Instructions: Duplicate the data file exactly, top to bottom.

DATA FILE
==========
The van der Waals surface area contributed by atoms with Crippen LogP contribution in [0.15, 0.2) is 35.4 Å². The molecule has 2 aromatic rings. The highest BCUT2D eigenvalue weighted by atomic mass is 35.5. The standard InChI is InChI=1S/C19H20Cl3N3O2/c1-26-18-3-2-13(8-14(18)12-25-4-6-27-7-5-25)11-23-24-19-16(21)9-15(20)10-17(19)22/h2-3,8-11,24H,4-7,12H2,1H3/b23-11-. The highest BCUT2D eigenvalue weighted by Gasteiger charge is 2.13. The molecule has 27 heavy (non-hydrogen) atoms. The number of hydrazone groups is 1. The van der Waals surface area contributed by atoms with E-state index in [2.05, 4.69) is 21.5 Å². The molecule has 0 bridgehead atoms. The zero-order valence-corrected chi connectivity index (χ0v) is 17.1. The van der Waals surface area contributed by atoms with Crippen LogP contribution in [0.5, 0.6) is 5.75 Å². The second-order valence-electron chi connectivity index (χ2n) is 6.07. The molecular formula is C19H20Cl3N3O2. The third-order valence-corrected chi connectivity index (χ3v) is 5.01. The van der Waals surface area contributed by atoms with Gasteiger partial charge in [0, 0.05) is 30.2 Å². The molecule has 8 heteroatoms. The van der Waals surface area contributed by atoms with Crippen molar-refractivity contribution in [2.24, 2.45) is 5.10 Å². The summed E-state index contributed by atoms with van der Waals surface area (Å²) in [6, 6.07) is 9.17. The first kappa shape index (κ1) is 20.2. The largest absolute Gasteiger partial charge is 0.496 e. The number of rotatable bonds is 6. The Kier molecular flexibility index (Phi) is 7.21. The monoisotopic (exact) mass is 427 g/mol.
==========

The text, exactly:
The van der Waals surface area contributed by atoms with Crippen LogP contribution in [0.15, 0.2) is 35.4 Å². The molecule has 2 aromatic rings. The highest BCUT2D eigenvalue weighted by atomic mass is 35.5. The standard InChI is InChI=1S/C19H20Cl3N3O2/c1-26-18-3-2-13(8-14(18)12-25-4-6-27-7-5-25)11-23-24-19-16(21)9-15(20)10-17(19)22/h2-3,8-11,24H,4-7,12H2,1H3/b23-11-. The highest BCUT2D eigenvalue weighted by Gasteiger charge is 2.13. The molecule has 27 heavy (non-hydrogen) atoms. The number of hydrazone groups is 1. The van der Waals surface area contributed by atoms with E-state index in [2.05, 4.69) is 21.5 Å². The molecule has 0 bridgehead atoms. The zero-order valence-corrected chi connectivity index (χ0v) is 17.1. The van der Waals surface area contributed by atoms with Crippen LogP contribution in [0.5, 0.6) is 5.75 Å². The second-order valence-electron chi connectivity index (χ2n) is 6.07. The molecular formula is C19H20Cl3N3O2. The third-order valence-corrected chi connectivity index (χ3v) is 5.01. The van der Waals surface area contributed by atoms with Gasteiger partial charge in [0, 0.05) is 30.2 Å². The molecule has 8 heteroatoms. The van der Waals surface area contributed by atoms with Crippen molar-refractivity contribution in [2.24, 2.45) is 5.10 Å². The summed E-state index contributed by atoms with van der Waals surface area (Å²) in [6, 6.07) is 9.17. The first kappa shape index (κ1) is 20.2. The largest absolute Gasteiger partial charge is 0.496 e. The number of rotatable bonds is 6. The Kier molecular flexibility index (Phi) is 7.21. The monoisotopic (exact) mass is 427 g/mol.